Logique linéaire et paradigmes logiques du calcul
Course 21 offered within MPRI.
A brief
discription of this course is available in French.
Instructors
Instructors:
Dale Miller,
Delia Kesner, and
Beniamino Accattoli.
Venue
During 20222023, Miller's lectures will be on Mondays from 16h15  19h15.
Lectures will be in room 1002 in Bâtiment Sophie Germain.
Miller will lecture (in English) on the following five dates:
19, 26 September, 3, 10, 17 October.
Lecture Notes
Miller will be lecturing from his monograph
Proof theory, proof search, and logic programming.
 The current draft is dated 14
September 2022. This version will be used in class.
 Comments, corrections, and criticism on this draft are welcome.
Many of the exercises discussed in class and used on the final exam
are taken from this text.
Important Dates
 19 Sep 2022, Lecture 1: The basics of sequent calculus. Chapters
1, 2, and 3 from Miller's lecture notes.
 26 Sep 2022, Lecture 2: Sequent calculus for classical and
intuitionistic logics. Chapter 4 and the start of Chapter 5.
 3 Oct 2022, Lecture 3: Goaldirected search, focused proofs in
intuitionistic logic, and logic programming examples. Most of Chapter
5 is covered (except Section 5.6 on Kripke models).
 10 Oct 2022, Lecture 4: Linear logic and logic programming: parts
of changes 6 and 7.
 17 Oct 2022, Lecture 5: Finish Chapters 6 and 7.
 12 Dec 2022, exam covering Miller's and Kesner's lectures.
Printed and personal documents are allowed. Computers and mobile
phones are not allowed.
Exam
The exam for my lectures will be held joint with Prof Kesner's
lectures. These exams will be on 12 December 2022 during the same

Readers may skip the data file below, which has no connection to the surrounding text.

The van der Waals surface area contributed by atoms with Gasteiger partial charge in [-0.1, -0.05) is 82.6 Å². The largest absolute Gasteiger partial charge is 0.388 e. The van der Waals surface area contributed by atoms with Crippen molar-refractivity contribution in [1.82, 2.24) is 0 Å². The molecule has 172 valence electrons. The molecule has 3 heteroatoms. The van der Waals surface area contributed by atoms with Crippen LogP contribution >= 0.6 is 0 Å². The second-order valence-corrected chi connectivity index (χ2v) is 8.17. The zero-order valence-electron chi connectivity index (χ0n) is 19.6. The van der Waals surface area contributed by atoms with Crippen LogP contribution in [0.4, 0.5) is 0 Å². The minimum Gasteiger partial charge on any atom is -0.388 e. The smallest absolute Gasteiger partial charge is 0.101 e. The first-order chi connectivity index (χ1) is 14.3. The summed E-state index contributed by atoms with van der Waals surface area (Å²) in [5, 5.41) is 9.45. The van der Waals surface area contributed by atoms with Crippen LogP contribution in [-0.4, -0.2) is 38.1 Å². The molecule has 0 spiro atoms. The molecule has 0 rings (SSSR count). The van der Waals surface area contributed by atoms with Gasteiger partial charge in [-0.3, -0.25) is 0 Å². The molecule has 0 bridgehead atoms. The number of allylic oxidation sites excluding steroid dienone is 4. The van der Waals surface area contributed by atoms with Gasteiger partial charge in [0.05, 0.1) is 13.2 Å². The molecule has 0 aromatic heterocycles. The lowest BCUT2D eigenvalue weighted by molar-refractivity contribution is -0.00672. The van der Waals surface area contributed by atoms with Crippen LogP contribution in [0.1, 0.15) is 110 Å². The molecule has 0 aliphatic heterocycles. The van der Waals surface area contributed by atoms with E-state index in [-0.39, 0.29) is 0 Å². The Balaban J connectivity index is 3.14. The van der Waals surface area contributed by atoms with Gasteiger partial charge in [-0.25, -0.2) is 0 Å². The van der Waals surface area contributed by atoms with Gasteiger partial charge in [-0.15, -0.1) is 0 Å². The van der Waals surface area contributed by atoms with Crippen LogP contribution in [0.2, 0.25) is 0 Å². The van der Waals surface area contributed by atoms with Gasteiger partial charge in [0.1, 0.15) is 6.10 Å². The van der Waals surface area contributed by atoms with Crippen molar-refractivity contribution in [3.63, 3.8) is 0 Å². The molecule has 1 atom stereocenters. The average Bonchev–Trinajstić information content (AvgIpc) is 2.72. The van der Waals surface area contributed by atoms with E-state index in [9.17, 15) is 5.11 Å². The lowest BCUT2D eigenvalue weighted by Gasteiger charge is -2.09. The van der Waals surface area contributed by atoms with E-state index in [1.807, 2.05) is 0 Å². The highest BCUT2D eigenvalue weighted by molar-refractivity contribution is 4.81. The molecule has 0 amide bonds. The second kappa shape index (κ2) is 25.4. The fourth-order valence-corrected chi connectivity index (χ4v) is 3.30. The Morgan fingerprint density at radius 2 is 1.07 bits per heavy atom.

hour and lecture room as the other classes.
References and Links
Below are some documents available via the web that may be of use
in this class.
 Linear Logic,
by Roberto Di Cosmo and Dale Miller, The Stanford Encyclopedia of
Philosophy (Winter 2016 Edition), Edward N. Zalta (ed.).
 Introduction to Linear Logic by
Roberto Di Cosmo and Vincent Danos will be referenced for some lectures.
 A Survey of the ProofTheoretic Foundations of Logic
Programming by Dale Miller.
To appear in the
20th
Anniversary Issue of the
Theory and Practice of Logic Programming (TPLP). Published online November 2021.
(doi,
arXiv,
HAL).
 Logic for
Computer Science: Foundations of Automatic Theorem Proving,
by Jean Gallier, Wiley, pp. 511 (1986). This book is now out of print
but available for free download.

Proofs and Types by JeanYves Girard, Paul Taylor, and
Yves Lafont. Cambridge University Press. This book is now available
from a number of sources for free download. Try the link above to
find locations for downloading.
Also
available here.
 Proof
Theory as an Alternative to Model Theory by Dale
Miller. Argues that the theory of proofs should also be
considered a foundation for the design and justification of logic
programming.

Logic, Higherorder, by Dale Miller.
A short article for the
Encyclopedia of Artificial Intelligence: Second Edition,
edited by S. Shapiro, 1992.
(DVI,
PDF).

Programming
with HigherOrder Logic by Dale Miller and
Gopalan Nadathur,
published by Cambridge University Press in June 2012 (available
via Amazon).
This book covers the design and applications of
the λProlog programming language.